“I know for all those of you who lost someone, 21 years is both a lifetime and no time at all,” Biden said at the National 9/11 Pentagon Memorial in Arlington, Virginia. “It’s good to remember. These memories help us heal, but they can also open up the hurt and take us back to that moment when the grief was so raw.”
The President talked about a message sent to the American people on September 11, 2001, from Queen Elizabeth II of the United Kingdom, who died Thursday, recalling that she “pointedly reminded us, quote, ‘Grief is the price we pay for love.’”
As he has in several recent speeches, Biden talked on Sunday about securing American democracy. But he softened his rhetoric and avoided some of the more politically charged statements he’s made in the lead up to the midterms.
“It’s not enough to stand up for democracy once a year or every now and then. It’s something we have to do every single day,” the President said. “So this is a day not only to remember, but a day of renewal and resolve for each and every American and our devotion to this country.”
Nearly 3,000 people died in the 9/11 attacks, which were orchestrated by al Qaeda leader Osama bin Laden. Hijacked airliners crashed into the World Trade Center in New York City, the Pentagon in Arlington, Virginia, and a field near Shanksville, Pennsylvania.
Biden in his speech also highlighted the killing of al Qaeda leader Ayman al-Zawahiri in a drone strike earlier this year, saying the US “will not rest, we’ll never forget, we will never give up.”
“And now Zawahiri can never again threaten the American people,” the President said.
Before the speech, Biden participated in a wreath-laying ceremony at the Pentagon, pausing briefly in front of a ceremonial wreath to touch it and then putting his hand over his heart. He was joined at the event by Chairman of the Joint Chiefs of Staff Mark Milley and Defense Secretary Lloyd Austin.
The White House announced earlier that attendants for the President’s remarks at the National 9/11 Pentagon Memorial included “family members of the fallen, first responder, representatives from first responder groups, and Department of Defense leadership.”
Biden also said Sunday morning in Delaware that he has “a plan” for the families of 9/11 victims.
Responding to questions from reporters before boarding Air Force One to travel to Washington, DC, Biden, when asked if he had a plan to deal with the families of 9/11 victims who want justice after the terror attacks, responded, “Yes, there is a plan for that,” without elaborating.
Vice President Kamala Harris, meanwhile, met with family members who lost loved ones in the 9/11 attacks after arriving at the National September 11 Memorial in New York City. Harris, who attended a commemorative service at Ground Zero, also met with first responders, according to a White House official.
First lady Jill Biden spoke Sunday at a 9/11 memorial ceremony in Shanksville, Pennsylvania, where she was joined by her sister, Bonny Jacobs, a flight attendant for United Airlines.
In her remarks at the Flight 93 National Memorial, the first lady recognized the fear she felt on 9/11, thinking of her sister before the two were able to get in touch and she knew she was safe.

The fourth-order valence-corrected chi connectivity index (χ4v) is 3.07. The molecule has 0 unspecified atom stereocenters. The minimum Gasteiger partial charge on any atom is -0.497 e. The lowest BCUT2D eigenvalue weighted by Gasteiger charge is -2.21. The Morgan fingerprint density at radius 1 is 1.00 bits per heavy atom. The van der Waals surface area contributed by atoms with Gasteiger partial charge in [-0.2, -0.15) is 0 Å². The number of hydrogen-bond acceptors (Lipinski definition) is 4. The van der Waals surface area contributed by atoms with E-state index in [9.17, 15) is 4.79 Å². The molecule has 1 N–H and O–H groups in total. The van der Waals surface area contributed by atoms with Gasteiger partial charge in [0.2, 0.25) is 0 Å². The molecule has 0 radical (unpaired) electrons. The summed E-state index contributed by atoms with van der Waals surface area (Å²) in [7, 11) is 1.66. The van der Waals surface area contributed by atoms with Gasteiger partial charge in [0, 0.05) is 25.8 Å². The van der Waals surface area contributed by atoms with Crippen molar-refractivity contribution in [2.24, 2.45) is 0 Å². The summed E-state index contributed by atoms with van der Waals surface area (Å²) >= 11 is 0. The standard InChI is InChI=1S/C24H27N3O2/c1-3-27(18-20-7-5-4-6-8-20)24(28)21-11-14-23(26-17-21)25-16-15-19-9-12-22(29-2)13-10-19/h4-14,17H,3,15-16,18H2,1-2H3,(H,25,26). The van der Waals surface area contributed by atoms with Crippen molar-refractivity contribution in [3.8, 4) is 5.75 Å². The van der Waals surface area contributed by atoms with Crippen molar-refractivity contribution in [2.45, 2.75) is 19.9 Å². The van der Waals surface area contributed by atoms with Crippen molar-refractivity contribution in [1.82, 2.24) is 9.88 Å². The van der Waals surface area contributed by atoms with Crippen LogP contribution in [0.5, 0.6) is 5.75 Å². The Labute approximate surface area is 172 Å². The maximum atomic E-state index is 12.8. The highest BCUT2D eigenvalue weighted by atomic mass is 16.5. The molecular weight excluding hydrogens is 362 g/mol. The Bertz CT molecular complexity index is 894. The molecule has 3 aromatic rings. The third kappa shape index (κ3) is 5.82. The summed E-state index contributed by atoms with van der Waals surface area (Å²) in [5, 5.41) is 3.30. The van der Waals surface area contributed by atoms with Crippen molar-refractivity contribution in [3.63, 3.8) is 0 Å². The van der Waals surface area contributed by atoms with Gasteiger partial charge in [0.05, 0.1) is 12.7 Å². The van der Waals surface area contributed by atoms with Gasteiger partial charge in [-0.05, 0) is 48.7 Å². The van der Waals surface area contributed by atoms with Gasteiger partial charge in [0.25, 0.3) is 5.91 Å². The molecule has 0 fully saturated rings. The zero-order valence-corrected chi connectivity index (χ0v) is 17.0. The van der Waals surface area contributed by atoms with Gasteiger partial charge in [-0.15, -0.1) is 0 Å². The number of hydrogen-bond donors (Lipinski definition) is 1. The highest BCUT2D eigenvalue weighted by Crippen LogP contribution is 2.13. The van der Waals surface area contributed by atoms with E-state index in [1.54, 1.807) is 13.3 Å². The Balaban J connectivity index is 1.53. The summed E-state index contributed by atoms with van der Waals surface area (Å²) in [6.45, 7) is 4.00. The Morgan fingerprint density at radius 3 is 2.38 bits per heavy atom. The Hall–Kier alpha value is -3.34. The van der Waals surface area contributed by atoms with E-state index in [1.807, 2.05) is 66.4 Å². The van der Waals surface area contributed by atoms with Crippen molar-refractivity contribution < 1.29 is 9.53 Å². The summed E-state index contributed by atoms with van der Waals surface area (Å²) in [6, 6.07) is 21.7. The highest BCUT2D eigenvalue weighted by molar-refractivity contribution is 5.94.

“Certain images are seared into our collective memory,” she said. “Yet even as we share our grief, that moment affected us all in unique ways. Looking back, we remember the details like a slide under a microscope.”
“I knew that the weight of this tragedy would be heavier for her,” Biden said of her sister. “When I got to her house, I realized that I was right. She hadn’t just lost colleagues. She had lost friends.”
Biden said Jacobs also felt proud of what her colleagues and the passengers of Flight 93 had done to prevent certain disaster that day.
“Pride that it was her fellow flight attendants and the passengers of United Flight 93 who fought back, who helped stop the plane from taking an untold number of lives in our nation’s capital,” the first lady said.
Biden also walked the Field of Remembrance at the memorial and laid a wreath in honor of the victims.
“You have stories of loss, of last phone calls and waiting for news that you didn’t want to receive, of hands that you will never hold again, and voices that you only longed to hear,” she said.
Former Secretary of State Hillary Clinton, herself a former first lady who was a New York senator at the time of the 9/11 attacks, said Sunday that the day was “indelibly part of my memories.”
“I feel grateful that we were able to come together as a country at that really terrible time. We put aside differences. I wish we could find ways of doing that again,” Clinton told CNN’s Dana Bash on “State of the Union.”
“We have also, I think have been reminded about how important it is to try to deal with extremism of any kind, especially when it uses violence to try to achieve political and ideological goals,” she added. “I’m one who thinks that there are lessons still to be learned from what happened to us on 9/11 that we should be very aware of, during this time in our country and the world’s history.”
This story has been updated with additional developments.